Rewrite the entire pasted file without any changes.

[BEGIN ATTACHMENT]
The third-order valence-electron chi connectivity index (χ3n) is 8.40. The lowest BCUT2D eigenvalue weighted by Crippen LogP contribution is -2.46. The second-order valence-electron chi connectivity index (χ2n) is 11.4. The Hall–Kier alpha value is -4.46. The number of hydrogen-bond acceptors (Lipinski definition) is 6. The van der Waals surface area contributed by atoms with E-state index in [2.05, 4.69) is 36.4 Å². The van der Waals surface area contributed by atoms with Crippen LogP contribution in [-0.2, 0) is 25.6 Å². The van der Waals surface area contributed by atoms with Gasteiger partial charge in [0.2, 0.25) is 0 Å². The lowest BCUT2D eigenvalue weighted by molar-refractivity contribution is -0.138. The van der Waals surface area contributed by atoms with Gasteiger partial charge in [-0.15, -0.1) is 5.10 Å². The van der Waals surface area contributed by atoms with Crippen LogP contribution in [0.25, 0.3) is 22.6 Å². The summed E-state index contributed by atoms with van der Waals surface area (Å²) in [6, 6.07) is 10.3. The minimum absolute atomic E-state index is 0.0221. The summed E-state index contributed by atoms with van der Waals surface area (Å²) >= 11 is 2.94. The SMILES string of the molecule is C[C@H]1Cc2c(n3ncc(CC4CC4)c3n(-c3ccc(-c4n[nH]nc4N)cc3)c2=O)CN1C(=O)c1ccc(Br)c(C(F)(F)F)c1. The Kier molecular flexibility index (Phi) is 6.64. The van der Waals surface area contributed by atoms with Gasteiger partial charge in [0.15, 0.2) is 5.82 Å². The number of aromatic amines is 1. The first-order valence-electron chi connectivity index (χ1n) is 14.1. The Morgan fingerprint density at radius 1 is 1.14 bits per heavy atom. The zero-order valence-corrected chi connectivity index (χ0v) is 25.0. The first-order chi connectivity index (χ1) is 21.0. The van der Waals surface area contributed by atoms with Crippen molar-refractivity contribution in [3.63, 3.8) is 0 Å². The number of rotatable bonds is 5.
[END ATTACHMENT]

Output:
The third-order valence-electron chi connectivity index (χ3n) is 8.40. The lowest BCUT2D eigenvalue weighted by Crippen LogP contribution is -2.46. The second-order valence-electron chi connectivity index (χ2n) is 11.4. The Hall–Kier alpha value is -4.46. The number of hydrogen-bond acceptors (Lipinski definition) is 6. The van der Waals surface area contributed by atoms with E-state index in [2.05, 4.69) is 36.4 Å². The van der Waals surface area contributed by atoms with Crippen LogP contribution in [-0.2, 0) is 25.6 Å². The van der Waals surface area contributed by atoms with Gasteiger partial charge in [0.2, 0.25) is 0 Å². The lowest BCUT2D eigenvalue weighted by molar-refractivity contribution is -0.138. The van der Waals surface area contributed by atoms with Gasteiger partial charge in [-0.15, -0.1) is 5.10 Å². The van der Waals surface area contributed by atoms with Crippen LogP contribution in [0.25, 0.3) is 22.6 Å². The summed E-state index contributed by atoms with van der Waals surface area (Å²) in [6, 6.07) is 10.3. The minimum absolute atomic E-state index is 0.0221. The summed E-state index contributed by atoms with van der Waals surface area (Å²) >= 11 is 2.94. The SMILES string of the molecule is C[C@H]1Cc2c(n3ncc(CC4CC4)c3n(-c3ccc(-c4n[nH]nc4N)cc3)c2=O)CN1C(=O)c1ccc(Br)c(C(F)(F)F)c1. The Kier molecular flexibility index (Phi) is 6.64. The van der Waals surface area contributed by atoms with Gasteiger partial charge in [0.15, 0.2) is 5.82 Å². The number of aromatic amines is 1. The first-order valence-electron chi connectivity index (χ1n) is 14.1. The Morgan fingerprint density at radius 1 is 1.14 bits per heavy atom. The zero-order valence-corrected chi connectivity index (χ0v) is 25.0. The first-order chi connectivity index (χ1) is 21.0. The van der Waals surface area contributed by atoms with Crippen molar-refractivity contribution in [3.63, 3.8) is 0 Å². The number of rotatable bonds is 5.